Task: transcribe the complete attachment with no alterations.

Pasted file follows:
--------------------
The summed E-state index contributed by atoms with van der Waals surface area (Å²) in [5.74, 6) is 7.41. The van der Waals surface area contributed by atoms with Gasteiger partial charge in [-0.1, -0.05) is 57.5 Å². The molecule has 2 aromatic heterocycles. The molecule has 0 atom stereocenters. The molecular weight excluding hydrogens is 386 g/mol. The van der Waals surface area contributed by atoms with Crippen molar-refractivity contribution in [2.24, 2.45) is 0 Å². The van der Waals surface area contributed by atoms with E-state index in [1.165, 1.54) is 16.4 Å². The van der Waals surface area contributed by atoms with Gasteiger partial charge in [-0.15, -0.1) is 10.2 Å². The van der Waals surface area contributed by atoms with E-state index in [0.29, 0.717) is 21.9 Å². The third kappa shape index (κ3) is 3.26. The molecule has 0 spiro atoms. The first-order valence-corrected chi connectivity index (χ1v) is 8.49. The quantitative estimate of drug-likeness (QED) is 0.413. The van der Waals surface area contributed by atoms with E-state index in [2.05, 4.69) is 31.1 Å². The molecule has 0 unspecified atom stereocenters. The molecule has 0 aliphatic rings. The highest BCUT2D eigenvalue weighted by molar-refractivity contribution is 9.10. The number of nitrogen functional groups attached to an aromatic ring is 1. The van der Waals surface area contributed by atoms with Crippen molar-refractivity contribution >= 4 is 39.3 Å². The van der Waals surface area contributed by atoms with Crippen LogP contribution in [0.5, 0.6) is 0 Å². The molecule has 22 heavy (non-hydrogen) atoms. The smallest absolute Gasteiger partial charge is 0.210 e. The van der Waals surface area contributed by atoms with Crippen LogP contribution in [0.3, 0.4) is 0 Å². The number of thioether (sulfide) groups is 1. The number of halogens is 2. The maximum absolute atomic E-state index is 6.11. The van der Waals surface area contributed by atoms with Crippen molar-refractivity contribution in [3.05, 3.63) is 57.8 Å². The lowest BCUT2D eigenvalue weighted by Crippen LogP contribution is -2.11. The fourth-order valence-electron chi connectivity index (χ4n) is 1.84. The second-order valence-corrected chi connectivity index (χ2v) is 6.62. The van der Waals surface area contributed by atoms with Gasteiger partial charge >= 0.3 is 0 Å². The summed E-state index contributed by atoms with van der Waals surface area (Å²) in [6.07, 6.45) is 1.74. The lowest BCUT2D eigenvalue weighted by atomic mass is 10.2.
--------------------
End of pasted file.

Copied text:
The summed E-state index contributed by atoms with van der Waals surface area (Å²) in [5.74, 6) is 7.41. The van der Waals surface area contributed by atoms with Gasteiger partial charge in [-0.1, -0.05) is 57.5 Å². The molecule has 2 aromatic heterocycles. The molecule has 0 atom stereocenters. The molecular weight excluding hydrogens is 386 g/mol. The van der Waals surface area contributed by atoms with Crippen molar-refractivity contribution in [2.24, 2.45) is 0 Å². The van der Waals surface area contributed by atoms with E-state index in [1.165, 1.54) is 16.4 Å². The van der Waals surface area contributed by atoms with Gasteiger partial charge in [-0.15, -0.1) is 10.2 Å². The van der Waals surface area contributed by atoms with E-state index in [0.29, 0.717) is 21.9 Å². The third kappa shape index (κ3) is 3.26. The molecule has 0 spiro atoms. The first-order valence-corrected chi connectivity index (χ1v) is 8.49. The quantitative estimate of drug-likeness (QED) is 0.413. The van der Waals surface area contributed by atoms with E-state index in [2.05, 4.69) is 31.1 Å². The molecule has 0 unspecified atom stereocenters. The molecule has 0 aliphatic rings. The highest BCUT2D eigenvalue weighted by molar-refractivity contribution is 9.10. The number of nitrogen functional groups attached to an aromatic ring is 1. The van der Waals surface area contributed by atoms with Crippen molar-refractivity contribution >= 4 is 39.3 Å². The van der Waals surface area contributed by atoms with Crippen LogP contribution in [0.5, 0.6) is 0 Å². The molecule has 22 heavy (non-hydrogen) atoms. The smallest absolute Gasteiger partial charge is 0.210 e. The van der Waals surface area contributed by atoms with Crippen LogP contribution in [0.3, 0.4) is 0 Å². The number of thioether (sulfide) groups is 1. The number of halogens is 2. The maximum absolute atomic E-state index is 6.11. The van der Waals surface area contributed by atoms with Crippen molar-refractivity contribution in [3.05, 3.63) is 57.8 Å². The lowest BCUT2D eigenvalue weighted by Crippen LogP contribution is -2.11. The fourth-order valence-electron chi connectivity index (χ4n) is 1.84. The second-order valence-corrected chi connectivity index (χ2v) is 6.62. The van der Waals surface area contributed by atoms with Gasteiger partial charge >= 0.3 is 0 Å². The summed E-state index contributed by atoms with van der Waals surface area (Å²) in [6.07, 6.45) is 1.74. The lowest BCUT2D eigenvalue weighted by atomic mass is 10.2.